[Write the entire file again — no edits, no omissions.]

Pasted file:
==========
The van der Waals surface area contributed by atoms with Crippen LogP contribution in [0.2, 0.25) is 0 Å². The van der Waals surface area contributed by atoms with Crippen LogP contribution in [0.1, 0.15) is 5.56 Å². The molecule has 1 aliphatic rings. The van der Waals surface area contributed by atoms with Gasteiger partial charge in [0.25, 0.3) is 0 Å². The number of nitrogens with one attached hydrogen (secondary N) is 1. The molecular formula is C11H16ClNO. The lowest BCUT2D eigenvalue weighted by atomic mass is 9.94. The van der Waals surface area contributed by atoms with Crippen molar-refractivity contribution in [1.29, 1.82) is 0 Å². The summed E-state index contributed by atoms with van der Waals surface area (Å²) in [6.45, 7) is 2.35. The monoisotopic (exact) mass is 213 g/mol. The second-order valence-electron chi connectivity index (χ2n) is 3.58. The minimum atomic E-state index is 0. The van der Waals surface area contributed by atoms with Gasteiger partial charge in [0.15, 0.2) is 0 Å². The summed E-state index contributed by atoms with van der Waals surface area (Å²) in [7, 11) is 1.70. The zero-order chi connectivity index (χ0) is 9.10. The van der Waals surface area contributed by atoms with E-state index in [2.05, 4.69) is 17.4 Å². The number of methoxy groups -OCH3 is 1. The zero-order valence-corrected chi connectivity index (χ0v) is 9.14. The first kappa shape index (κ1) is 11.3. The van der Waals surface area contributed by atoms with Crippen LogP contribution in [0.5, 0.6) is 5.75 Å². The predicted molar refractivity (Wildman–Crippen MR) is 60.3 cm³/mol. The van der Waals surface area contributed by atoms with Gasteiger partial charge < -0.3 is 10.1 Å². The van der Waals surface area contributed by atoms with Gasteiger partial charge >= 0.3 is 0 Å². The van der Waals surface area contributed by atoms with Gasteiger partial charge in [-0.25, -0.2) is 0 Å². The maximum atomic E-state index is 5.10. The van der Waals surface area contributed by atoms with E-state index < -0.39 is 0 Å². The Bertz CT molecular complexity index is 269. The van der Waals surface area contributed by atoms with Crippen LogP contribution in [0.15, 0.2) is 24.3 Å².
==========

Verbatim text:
The van der Waals surface area contributed by atoms with Crippen LogP contribution in [0.2, 0.25) is 0 Å². The van der Waals surface area contributed by atoms with Crippen LogP contribution in [0.1, 0.15) is 5.56 Å². The molecule has 1 aliphatic rings. The van der Waals surface area contributed by atoms with Gasteiger partial charge in [0.25, 0.3) is 0 Å². The number of nitrogens with one attached hydrogen (secondary N) is 1. The molecular formula is C11H16ClNO. The lowest BCUT2D eigenvalue weighted by atomic mass is 9.94. The van der Waals surface area contributed by atoms with Crippen molar-refractivity contribution in [1.29, 1.82) is 0 Å². The summed E-state index contributed by atoms with van der Waals surface area (Å²) in [6.45, 7) is 2.35. The monoisotopic (exact) mass is 213 g/mol. The second-order valence-electron chi connectivity index (χ2n) is 3.58. The minimum atomic E-state index is 0. The van der Waals surface area contributed by atoms with Gasteiger partial charge in [0.15, 0.2) is 0 Å². The summed E-state index contributed by atoms with van der Waals surface area (Å²) in [7, 11) is 1.70. The zero-order chi connectivity index (χ0) is 9.10. The van der Waals surface area contributed by atoms with E-state index in [2.05, 4.69) is 17.4 Å². The number of methoxy groups -OCH3 is 1. The zero-order valence-corrected chi connectivity index (χ0v) is 9.14. The first kappa shape index (κ1) is 11.3. The van der Waals surface area contributed by atoms with Crippen LogP contribution in [0.5, 0.6) is 5.75 Å². The predicted molar refractivity (Wildman–Crippen MR) is 60.3 cm³/mol. The van der Waals surface area contributed by atoms with Gasteiger partial charge < -0.3 is 10.1 Å². The van der Waals surface area contributed by atoms with Gasteiger partial charge >= 0.3 is 0 Å². The van der Waals surface area contributed by atoms with Gasteiger partial charge in [-0.25, -0.2) is 0 Å². The maximum atomic E-state index is 5.10. The van der Waals surface area contributed by atoms with E-state index < -0.39 is 0 Å². The Bertz CT molecular complexity index is 269. The van der Waals surface area contributed by atoms with Crippen LogP contribution in [0.15, 0.2) is 24.3 Å².